District Average Price % Change YoY
Bridle Path-York Mills-St. Andrew-Windfields $4,856,273 22.2%
Leaside-Thorncliffe Park-Flemingdon Park $1,291,889 32.3%
Caledon $1,709,975 9.06%
Adjala-Tosorontio $1,014,600 8.30%
The Beaches $1,367,037 4.20%
Annex-Wychwood-Casa Loma-Deerpark-Davenport-Yorkville $1,689,036 4.00%
Bendale-Woburn-Morningside $857,358 2.80%
Agincourt-Miliken $925,091 1.80%
Bay Street Corridor-Little Italy-Trinity-Bellwoods-Little Portugal-Dufferin Grove $944,543 1.70%
Englemount-Bedford Park-Lawrence Park $2,358,362 1.70%

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Top 10 GTA Districts for Average Price Depreciation (Detached Homes, October 2022)

Looking at the Toronto market, and the recent rate hikes, there are regions where pricing has continued to depreciate yearly when looking at October 2021 to October 2022. Let’s review those below: 

District Average Price Change % (YoY)
Stonegate-Queensway $1,110,188 -33.4%
Halton Hills $966,031 -25.3%
Uxbridge $1,100,627 -24.1%
Bathurst Manor-Clanton Park $720,214 -21.9%
Scarborough Village-Cliffcrest-Guildwood $929,055 -21.4%
Essa $764,396 -20.0%
King $1,759,188 -17.9%
Oakridge-Birchcliffe-Cliffside  $1,012,614 -17.3%
Whitchurch-Stouffville $1,156,744 -15.1%
Kingsview Village-Richview-Humber Heights-Westmount $974,416 -14.3%

Reports Indicate Strong 2022 for Toronto Housing Market

The first two quarters of 2022 brought consistent decline in sales volume, and a significant increase in average price compared to 2021, with some signs of slowdown in month-on-month price levels. In 2017 the average price for a property in the Greater Toronto Area (GTA) was around ​​$760,000. By March 2020, a few weeks into the pandemic, prices were 18% higher, at $900,000 (Source: Toronto Regional Real Estate Board.) 

As of October 2022, the average price for a residential property in Toronto stands at $1,089,490, a notable decline from the market’s peak in late winter ($1,797,203). Rising interest rates and a recent ban on foreign homebuyers have contributed to the slowdown in Toronto housing, relative to the superheated state of the market during the pandemic. Ultimately, the city’s real estate boom is far from over. With prices still hovering around 10% higher than this time last year, it remains to be seen whether the cost of living in Toronto will begin to fall to pre-pandemic levels before the end of 2022. Toronto remains one of the most stable areas of property value growth in Canada.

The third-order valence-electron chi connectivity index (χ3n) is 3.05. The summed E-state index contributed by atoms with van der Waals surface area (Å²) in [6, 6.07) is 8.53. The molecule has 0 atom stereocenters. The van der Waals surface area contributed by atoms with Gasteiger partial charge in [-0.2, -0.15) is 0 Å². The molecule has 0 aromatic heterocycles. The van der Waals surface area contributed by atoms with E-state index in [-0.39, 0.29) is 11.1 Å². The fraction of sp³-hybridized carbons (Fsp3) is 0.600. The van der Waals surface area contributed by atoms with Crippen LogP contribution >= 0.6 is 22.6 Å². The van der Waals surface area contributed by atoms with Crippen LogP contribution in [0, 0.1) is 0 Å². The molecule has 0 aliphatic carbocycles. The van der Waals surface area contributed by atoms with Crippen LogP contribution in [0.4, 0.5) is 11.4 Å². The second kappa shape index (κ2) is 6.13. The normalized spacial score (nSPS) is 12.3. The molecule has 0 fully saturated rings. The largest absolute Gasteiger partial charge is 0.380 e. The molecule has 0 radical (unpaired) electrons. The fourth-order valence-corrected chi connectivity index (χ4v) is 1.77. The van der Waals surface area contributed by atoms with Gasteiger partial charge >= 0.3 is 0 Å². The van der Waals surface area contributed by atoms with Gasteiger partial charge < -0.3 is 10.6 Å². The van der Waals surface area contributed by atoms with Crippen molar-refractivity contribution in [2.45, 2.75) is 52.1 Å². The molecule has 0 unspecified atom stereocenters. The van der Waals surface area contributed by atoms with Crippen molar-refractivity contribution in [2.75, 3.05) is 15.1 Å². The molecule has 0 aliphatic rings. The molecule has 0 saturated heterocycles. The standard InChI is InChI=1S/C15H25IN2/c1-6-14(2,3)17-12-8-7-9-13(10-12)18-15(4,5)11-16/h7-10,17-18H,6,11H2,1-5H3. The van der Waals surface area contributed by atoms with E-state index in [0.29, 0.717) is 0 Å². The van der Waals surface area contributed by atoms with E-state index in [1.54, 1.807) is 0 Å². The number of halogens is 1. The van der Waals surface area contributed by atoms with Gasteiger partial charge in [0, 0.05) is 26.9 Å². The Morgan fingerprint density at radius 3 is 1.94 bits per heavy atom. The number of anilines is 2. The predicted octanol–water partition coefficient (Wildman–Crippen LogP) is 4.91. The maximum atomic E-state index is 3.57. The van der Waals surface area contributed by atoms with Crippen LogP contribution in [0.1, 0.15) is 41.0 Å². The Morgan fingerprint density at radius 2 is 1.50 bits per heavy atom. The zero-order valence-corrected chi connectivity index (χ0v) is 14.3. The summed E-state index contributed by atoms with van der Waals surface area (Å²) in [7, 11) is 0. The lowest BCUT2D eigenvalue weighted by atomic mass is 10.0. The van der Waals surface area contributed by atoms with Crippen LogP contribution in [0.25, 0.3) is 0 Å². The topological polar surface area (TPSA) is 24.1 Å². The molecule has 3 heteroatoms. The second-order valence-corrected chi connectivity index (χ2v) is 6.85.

Frequently asked questions

Is the Toronto housing market going to crash?

While Toronto’s real estate is beginning to slow down in terms of month-over-month price levels, the average price of a property in the city is still 10% higher than this time last year. Supply levels are returning to a more balanced market, as sales no longer outpace new listings by such a considerable margin, but we’re still only just seeing signs of slowdown in Toronto. Interest rate hikes will further dampen demand in the city for the remainder of 2022, but it’s unlikely that we’ll see a sudden slowdown or crash in the Toronto housing market for some time. SNLR remains balanced, and prices are dropping gradually after a period of sustained growth.

Will Toronto housing prices increase in 2023?

The average price of a home in Toronto is gradually declining, with a nearly 15% decline in month-over-month figures for the last quarter. It’s likely that we will see house prices in Toronto return to a more balanced market, but it may be a while before prices begin to fall below pre-pandemic levels. Interestingly, rising interest rates could counterbalance falling housing costs in 2023. According to RBC, for every 1% increase in interest rates, Toronto mortgages will cost $483 more each month.

How do I get approved for a mortgage in Hamilton?

To get approved for a mortgage in Toronto, look at Toronto mortgage rates and see how much mortgage you can afford. This will give you an idea of what it will cost you to buy a home in Toronto at today’s prices and with today’s rates. You can check out what you need to get pre-approved for a mortgage, or start by getting a quote

Final Thoughts

Toronto’s property market is set to remain strong for the remainder of 2022, although the price of a home in Toronto is starting to drop. However, this comes after months of record consecutive price rises, and one of the most intense periods of price appreciation the city has ever seen. Consequently, while the property market appears to be cooling off in Toronto, it’s important to remember that this is relative to a long period of superheating in the area. 

If you’re looking to lock in to a low mortgage rate before interest rates rise again in 2022, now may be the right time to apply. Get started by contacting our team, and one our trained mortgage advisors will take you through the next steps to buying a home in Toronto.